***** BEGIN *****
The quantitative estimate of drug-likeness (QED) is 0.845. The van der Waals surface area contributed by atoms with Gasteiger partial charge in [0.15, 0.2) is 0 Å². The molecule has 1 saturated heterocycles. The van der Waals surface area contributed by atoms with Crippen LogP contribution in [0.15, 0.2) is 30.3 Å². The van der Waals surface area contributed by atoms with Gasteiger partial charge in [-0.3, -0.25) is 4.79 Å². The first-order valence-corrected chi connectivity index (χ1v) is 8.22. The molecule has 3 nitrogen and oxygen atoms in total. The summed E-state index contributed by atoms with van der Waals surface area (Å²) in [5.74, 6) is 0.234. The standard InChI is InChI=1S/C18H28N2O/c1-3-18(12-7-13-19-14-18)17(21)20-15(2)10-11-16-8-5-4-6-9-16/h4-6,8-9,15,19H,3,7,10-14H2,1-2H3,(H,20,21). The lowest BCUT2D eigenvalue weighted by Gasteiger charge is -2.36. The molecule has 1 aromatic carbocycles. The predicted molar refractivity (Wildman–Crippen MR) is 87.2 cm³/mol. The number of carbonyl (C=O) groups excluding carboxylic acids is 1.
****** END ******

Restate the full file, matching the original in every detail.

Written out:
The quantitative estimate of drug-likeness (QED) is 0.845. The van der Waals surface area contributed by atoms with Gasteiger partial charge in [0.15, 0.2) is 0 Å². The molecule has 1 saturated heterocycles. The van der Waals surface area contributed by atoms with Crippen LogP contribution in [0.15, 0.2) is 30.3 Å². The van der Waals surface area contributed by atoms with Gasteiger partial charge in [-0.3, -0.25) is 4.79 Å². The first-order valence-corrected chi connectivity index (χ1v) is 8.22. The molecule has 3 nitrogen and oxygen atoms in total. The summed E-state index contributed by atoms with van der Waals surface area (Å²) in [5.74, 6) is 0.234. The standard InChI is InChI=1S/C18H28N2O/c1-3-18(12-7-13-19-14-18)17(21)20-15(2)10-11-16-8-5-4-6-9-16/h4-6,8-9,15,19H,3,7,10-14H2,1-2H3,(H,20,21). The lowest BCUT2D eigenvalue weighted by Gasteiger charge is -2.36. The molecule has 1 aromatic carbocycles. The predicted molar refractivity (Wildman–Crippen MR) is 87.2 cm³/mol. The number of carbonyl (C=O) groups excluding carboxylic acids is 1.